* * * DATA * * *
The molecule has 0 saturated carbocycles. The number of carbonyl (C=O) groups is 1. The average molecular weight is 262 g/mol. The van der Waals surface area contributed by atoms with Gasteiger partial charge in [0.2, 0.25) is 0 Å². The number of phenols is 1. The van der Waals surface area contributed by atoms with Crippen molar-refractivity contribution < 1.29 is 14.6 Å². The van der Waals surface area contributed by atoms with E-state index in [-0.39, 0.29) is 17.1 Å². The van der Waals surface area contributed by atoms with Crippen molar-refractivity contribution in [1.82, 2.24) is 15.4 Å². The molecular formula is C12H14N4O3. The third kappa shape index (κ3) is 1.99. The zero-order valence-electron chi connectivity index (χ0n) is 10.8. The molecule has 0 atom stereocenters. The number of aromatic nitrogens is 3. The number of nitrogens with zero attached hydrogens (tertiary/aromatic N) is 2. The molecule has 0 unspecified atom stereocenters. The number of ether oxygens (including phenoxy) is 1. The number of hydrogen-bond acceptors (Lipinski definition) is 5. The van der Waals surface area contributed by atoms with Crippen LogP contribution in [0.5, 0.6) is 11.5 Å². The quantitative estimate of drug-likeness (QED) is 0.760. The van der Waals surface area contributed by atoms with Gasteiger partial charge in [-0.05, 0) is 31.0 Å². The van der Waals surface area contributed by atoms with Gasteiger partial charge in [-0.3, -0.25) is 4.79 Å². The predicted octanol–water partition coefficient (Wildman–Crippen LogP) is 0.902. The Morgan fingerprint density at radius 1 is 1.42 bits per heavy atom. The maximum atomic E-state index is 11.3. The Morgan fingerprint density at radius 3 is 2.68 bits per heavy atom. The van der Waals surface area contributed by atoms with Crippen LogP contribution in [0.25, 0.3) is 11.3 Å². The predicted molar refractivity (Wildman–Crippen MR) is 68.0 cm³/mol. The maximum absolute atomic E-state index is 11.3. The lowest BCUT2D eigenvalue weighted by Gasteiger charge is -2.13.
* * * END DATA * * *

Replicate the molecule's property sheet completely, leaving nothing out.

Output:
The molecule has 0 saturated carbocycles. The number of carbonyl (C=O) groups is 1. The average molecular weight is 262 g/mol. The van der Waals surface area contributed by atoms with Gasteiger partial charge in [0.2, 0.25) is 0 Å². The number of phenols is 1. The van der Waals surface area contributed by atoms with Crippen molar-refractivity contribution < 1.29 is 14.6 Å². The van der Waals surface area contributed by atoms with E-state index in [-0.39, 0.29) is 17.1 Å². The van der Waals surface area contributed by atoms with Crippen molar-refractivity contribution in [1.82, 2.24) is 15.4 Å². The molecular formula is C12H14N4O3. The third kappa shape index (κ3) is 1.99. The zero-order valence-electron chi connectivity index (χ0n) is 10.8. The molecule has 0 atom stereocenters. The number of aromatic nitrogens is 3. The number of nitrogens with zero attached hydrogens (tertiary/aromatic N) is 2. The molecule has 0 unspecified atom stereocenters. The number of ether oxygens (including phenoxy) is 1. The number of hydrogen-bond acceptors (Lipinski definition) is 5. The van der Waals surface area contributed by atoms with Crippen LogP contribution in [0.5, 0.6) is 11.5 Å². The quantitative estimate of drug-likeness (QED) is 0.760. The van der Waals surface area contributed by atoms with Gasteiger partial charge in [-0.05, 0) is 31.0 Å². The van der Waals surface area contributed by atoms with Gasteiger partial charge in [-0.3, -0.25) is 4.79 Å². The predicted octanol–water partition coefficient (Wildman–Crippen LogP) is 0.902. The Morgan fingerprint density at radius 1 is 1.42 bits per heavy atom. The maximum atomic E-state index is 11.3. The Morgan fingerprint density at radius 3 is 2.68 bits per heavy atom. The van der Waals surface area contributed by atoms with Crippen LogP contribution in [0.25, 0.3) is 11.3 Å². The predicted molar refractivity (Wildman–Crippen MR) is 68.0 cm³/mol. The maximum absolute atomic E-state index is 11.3. The lowest BCUT2D eigenvalue weighted by Gasteiger charge is -2.13.